You may have heard it said by Jesus that it's easier for a camel to go through the eye of a needle, than for a rich person to enter the Kingdom of God (Matthew 19:23-24). Would you call that an example of class warfare?
There is a a lot of political rhetoric going around that raises the specter of class warfare. People who suggest that the wealthy in America should bear a greater share of the burden, because they have more to spare, are accused of engaging in class warfare and of being envious of the rich. Well, to be honest, sometimes I am envious of the rich. I live in the middle class. I have a good education, but my income doesn't cross the six figure-line, let alone the seven figure line. But, all in all, I'm pretty content with the life I live. But it's increasingly clear that those in the top 1% are doing much better than those below that number. It's not just in the Obama years that the middle class has failed to make strides. Things have not gotten better for the middle class for the last decade. Wages are stagnant and the possibilities for moving up the economic ladder have become fewer. Where public sector jobs once provided a good but not spectacular living, those jobs are disappearing. The city in which I live has cut back its employees to levels not seen since the 1970s, back when the city was not even half the size it is today. Companies have figured out how to do more and prosper with fewer employees, so jobs are fewer today than they were years before.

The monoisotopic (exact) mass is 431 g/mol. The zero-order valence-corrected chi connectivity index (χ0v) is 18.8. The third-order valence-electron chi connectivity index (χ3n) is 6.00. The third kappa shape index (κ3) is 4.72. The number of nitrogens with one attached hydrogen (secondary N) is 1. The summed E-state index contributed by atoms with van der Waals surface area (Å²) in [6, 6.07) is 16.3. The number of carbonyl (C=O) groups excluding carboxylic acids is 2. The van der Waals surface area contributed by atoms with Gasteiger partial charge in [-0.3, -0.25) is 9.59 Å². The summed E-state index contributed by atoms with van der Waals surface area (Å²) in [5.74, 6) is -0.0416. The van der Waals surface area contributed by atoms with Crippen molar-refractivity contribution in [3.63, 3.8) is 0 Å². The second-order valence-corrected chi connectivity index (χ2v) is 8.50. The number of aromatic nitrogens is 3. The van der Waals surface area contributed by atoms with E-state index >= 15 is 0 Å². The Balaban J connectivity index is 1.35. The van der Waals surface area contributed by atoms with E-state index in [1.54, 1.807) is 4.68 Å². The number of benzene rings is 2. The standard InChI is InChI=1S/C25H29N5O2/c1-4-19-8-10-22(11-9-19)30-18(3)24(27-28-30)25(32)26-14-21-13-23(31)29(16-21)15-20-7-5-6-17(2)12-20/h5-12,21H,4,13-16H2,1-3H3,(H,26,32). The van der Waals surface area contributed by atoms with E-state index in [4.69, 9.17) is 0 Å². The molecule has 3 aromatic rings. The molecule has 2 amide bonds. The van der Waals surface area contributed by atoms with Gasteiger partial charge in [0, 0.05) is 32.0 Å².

So, where does this issue of class warfare come in. Who's actually fighting the war? Is it the poor? Is it the middle class? Or is it the wealthy? Consider the Super PACS that are funding much of the current political "discourse." Who is funding them? The poor? No. The Middle Class? No. Unions? Well, in part, but their numbers and their dollars pale in comparison with corporations.
So, what is this Class warfare?
As we seek answers to this question I turn again to Greg Garrett's e-book Faithful Citizenship. He writes:
But we don’t like to talk about money or class in America. If you point out inequities in the system (as I just have), state the obvious fact that the wealthy control money, power, and politics, or even suggest that we have classes in America, you may be accused of something called “class warfare.” The term itself points out that power and resources are unequally allocated across the classes— that the very poor have little, the very wealthy have a lot, and are getting more. When it is used as a negative description, though, it typically means this: Please don’t point out that the very poor have little, and the very wealthy have a lot. Given that the very wealthy already occupy a position of power and privilege, their fortunes are hardly going to be jeopardized by someone speaking the truth. So why is it that they don’t even wish for the fact of their wealth to be noted? [Greg Garrett, Faithful Citizenship: Christianity and Politics for the 21st Century, (Patheos Press, Kindle Edition; Kindle Locations 2178-2179).]
Garrett asks a good question -- why is it that when those who don't live in the elite class ask about wealth their questions are turned aside as class warfare? And, if you are a follower of Jesus, how should you respond? Or perhaps, I should ask -- as a follower of Jesus, if there a class war is underway, which side should you be on?